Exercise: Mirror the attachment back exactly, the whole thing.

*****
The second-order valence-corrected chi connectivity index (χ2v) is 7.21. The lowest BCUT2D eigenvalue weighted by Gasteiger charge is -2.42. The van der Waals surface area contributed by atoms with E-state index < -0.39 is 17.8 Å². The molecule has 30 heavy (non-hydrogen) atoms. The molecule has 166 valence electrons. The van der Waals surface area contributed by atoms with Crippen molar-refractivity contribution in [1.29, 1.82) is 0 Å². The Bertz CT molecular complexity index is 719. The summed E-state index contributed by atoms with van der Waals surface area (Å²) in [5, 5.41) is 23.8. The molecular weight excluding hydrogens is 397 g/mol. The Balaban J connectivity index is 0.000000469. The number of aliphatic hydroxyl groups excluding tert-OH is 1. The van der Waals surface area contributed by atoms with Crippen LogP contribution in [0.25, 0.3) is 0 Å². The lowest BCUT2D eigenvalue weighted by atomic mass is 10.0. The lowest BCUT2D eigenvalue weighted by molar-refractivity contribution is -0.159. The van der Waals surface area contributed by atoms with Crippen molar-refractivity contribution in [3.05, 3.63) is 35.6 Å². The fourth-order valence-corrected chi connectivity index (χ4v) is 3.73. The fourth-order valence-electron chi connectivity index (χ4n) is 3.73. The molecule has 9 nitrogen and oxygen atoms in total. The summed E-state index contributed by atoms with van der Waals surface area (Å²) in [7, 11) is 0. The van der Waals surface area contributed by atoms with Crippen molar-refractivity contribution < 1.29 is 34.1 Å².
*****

The second-order valence-corrected chi connectivity index (χ2v) is 7.21. The lowest BCUT2D eigenvalue weighted by Gasteiger charge is -2.42. The van der Waals surface area contributed by atoms with E-state index < -0.39 is 17.8 Å². The molecule has 30 heavy (non-hydrogen) atoms. The molecule has 166 valence electrons. The van der Waals surface area contributed by atoms with Crippen molar-refractivity contribution in [1.29, 1.82) is 0 Å². The Bertz CT molecular complexity index is 719. The summed E-state index contributed by atoms with van der Waals surface area (Å²) in [5, 5.41) is 23.8. The molecular weight excluding hydrogens is 397 g/mol. The Balaban J connectivity index is 0.000000469. The number of aliphatic hydroxyl groups excluding tert-OH is 1. The van der Waals surface area contributed by atoms with Crippen LogP contribution in [0.25, 0.3) is 0 Å². The lowest BCUT2D eigenvalue weighted by atomic mass is 10.0. The lowest BCUT2D eigenvalue weighted by molar-refractivity contribution is -0.159. The van der Waals surface area contributed by atoms with Crippen molar-refractivity contribution in [3.05, 3.63) is 35.6 Å². The fourth-order valence-corrected chi connectivity index (χ4v) is 3.73. The fourth-order valence-electron chi connectivity index (χ4n) is 3.73. The molecule has 9 nitrogen and oxygen atoms in total. The summed E-state index contributed by atoms with van der Waals surface area (Å²) in [7, 11) is 0. The van der Waals surface area contributed by atoms with Crippen molar-refractivity contribution < 1.29 is 34.1 Å².